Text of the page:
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UW assistant professor discusses the benefits of having meat in the diet

by Wyoming Livestock Roundup

The hard-working producers in the state may describe the value of meat in multiple different contexts. Similarly, consumers may describe value in several different ways, including the value meat has on the diet. 

Decades of research have been invested towards understanding and improving eating experiences for consumers along with how meat products contribute to optimal nutrient targets among different life stages. This discussion will focus on what meat contributes to the human diet. 

Classification of meat in a diet 

Several nutrition reviews published in the last two decades have classified lean, unprocessed red meat as being nutrient rich. This description generally refers to the amount of beneficial nutrients provided in a food product at a relatively low calorie and negative nutrient components. 

In other words, the caloric cost of these foods is low and multiple beneficial or essential nutrients are provided simultaneously. 

High-quality protein has been a major discussion point for lean, unprocessed red meat products in the diet. Approximately 25 grams of protein (range may be 21 to 26 grams depending on the cut) is available in a three ounce portion of many cooked lean, unprocessed beef, pork or lamb cuts. To put this into context, some of these cooked portions of lean, unprocessed beef, pork or lamb provide this level of protein at calorie levels in the neighborhood of 180 to 220.

Amino acids are arranged to build protein and more focus on amino acid composition continues to drive how foods are categorized for protein quality. The essential or indispensable amino acids which cannot be produced within the human body have to be provided by the diet.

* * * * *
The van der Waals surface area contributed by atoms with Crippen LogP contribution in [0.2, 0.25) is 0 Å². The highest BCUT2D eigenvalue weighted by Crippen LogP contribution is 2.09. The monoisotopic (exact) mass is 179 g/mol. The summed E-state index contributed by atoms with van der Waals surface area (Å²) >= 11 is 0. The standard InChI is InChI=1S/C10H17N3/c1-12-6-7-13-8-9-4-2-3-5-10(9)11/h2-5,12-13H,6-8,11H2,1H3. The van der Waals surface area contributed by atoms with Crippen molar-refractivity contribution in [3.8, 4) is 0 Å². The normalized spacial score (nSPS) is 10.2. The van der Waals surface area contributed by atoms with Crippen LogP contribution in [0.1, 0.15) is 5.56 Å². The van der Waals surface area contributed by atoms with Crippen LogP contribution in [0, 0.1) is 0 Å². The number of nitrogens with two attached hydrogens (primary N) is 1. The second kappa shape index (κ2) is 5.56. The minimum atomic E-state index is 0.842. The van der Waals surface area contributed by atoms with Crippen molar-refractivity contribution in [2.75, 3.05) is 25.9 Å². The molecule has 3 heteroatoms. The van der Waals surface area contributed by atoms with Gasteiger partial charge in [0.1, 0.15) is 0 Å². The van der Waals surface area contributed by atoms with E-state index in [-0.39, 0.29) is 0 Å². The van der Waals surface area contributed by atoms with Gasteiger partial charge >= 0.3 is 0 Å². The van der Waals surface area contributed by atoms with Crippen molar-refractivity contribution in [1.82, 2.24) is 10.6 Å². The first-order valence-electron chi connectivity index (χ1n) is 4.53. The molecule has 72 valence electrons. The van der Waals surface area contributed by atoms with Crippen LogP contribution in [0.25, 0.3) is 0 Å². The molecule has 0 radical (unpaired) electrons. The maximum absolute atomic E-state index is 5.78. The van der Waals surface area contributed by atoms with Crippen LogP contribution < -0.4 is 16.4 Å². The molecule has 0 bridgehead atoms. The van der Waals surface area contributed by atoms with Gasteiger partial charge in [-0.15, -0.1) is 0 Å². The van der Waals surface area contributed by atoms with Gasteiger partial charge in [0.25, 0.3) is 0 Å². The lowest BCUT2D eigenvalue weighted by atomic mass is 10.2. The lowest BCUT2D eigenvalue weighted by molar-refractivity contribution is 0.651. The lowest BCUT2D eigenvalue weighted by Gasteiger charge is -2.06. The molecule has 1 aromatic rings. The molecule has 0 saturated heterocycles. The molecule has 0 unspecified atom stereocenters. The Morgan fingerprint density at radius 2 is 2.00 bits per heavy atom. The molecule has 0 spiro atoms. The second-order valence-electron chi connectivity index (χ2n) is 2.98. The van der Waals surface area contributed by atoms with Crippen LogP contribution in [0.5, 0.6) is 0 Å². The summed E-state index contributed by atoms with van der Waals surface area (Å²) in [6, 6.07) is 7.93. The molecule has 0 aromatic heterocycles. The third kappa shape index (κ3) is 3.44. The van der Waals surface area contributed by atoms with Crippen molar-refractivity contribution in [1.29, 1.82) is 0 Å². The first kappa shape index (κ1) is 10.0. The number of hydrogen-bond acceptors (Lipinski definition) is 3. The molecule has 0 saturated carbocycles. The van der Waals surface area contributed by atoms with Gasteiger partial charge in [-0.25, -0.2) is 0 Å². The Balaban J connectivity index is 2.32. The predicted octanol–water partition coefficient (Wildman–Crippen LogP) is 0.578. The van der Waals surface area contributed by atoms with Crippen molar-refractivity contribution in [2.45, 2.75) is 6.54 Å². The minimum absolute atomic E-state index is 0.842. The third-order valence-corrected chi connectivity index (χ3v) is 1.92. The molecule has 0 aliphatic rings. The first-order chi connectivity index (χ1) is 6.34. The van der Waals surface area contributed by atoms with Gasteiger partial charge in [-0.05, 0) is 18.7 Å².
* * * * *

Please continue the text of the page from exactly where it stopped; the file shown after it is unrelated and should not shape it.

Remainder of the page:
Individually, previous research has considered many lean, unprocessed beef, pork and lamb cuts to be considered high-quality due to the essential amino acid composition. However, a continued research area focuses on the digestibility of amino acids in a meal and how foods can complement deficiencies for certain life stages. 

According to the U.S. Department of Agriculture (USDA), cuts of meat considered ‘lean’ have less than 10 grams of total fat, 4.5 grams or less of saturated fat and less than 100 mg of cholesterol in a 3.5 ounce (100 gram) portion. Over time, changes to animal genetics, feeding strategies, fabrication styles and fat trimming have resulted in 38 cuts of beef and several cuts of pork and lamb meeting this definition of lean. Collectively, total fat in many lean red meat cuts has reduced over time due to these factors. 

Fats in meat

Fat content in meat is still a major focus area in nutrition research, especially when considering how fat impacts health outcomes. In general, the predominate class of fatty acids in lean, red meat products are monounsaturated fatty acids. 

The next predominate class of fatty acids found in these products is saturated fatty acids, but stearic acid makes up approximately one-third of the saturated fat content. Several studies have found stearic acid has a neutral effect on blood lipids. Perhaps another important factor to point out is the 2020-2025 Dietary Guidelines for Americans (DGA) continues to recommend no more than 10 percent of calories originate from saturated fat in the diet and the saturated fat content of lean red meat cuts (three ounce portion) can fit this recommendation, depending on what else is consumed in the diet. 

Beyond protein, amino acid composition and level of fat delivered in cooked, lean, unprocessed meat products, there are several essential vitamins and minerals provided to support growth and physiological function across the human lifespan. Lean, unprocessed red meat cuts generally provide iron, zinc, vitamins B6, B12, riboflavin and niacin.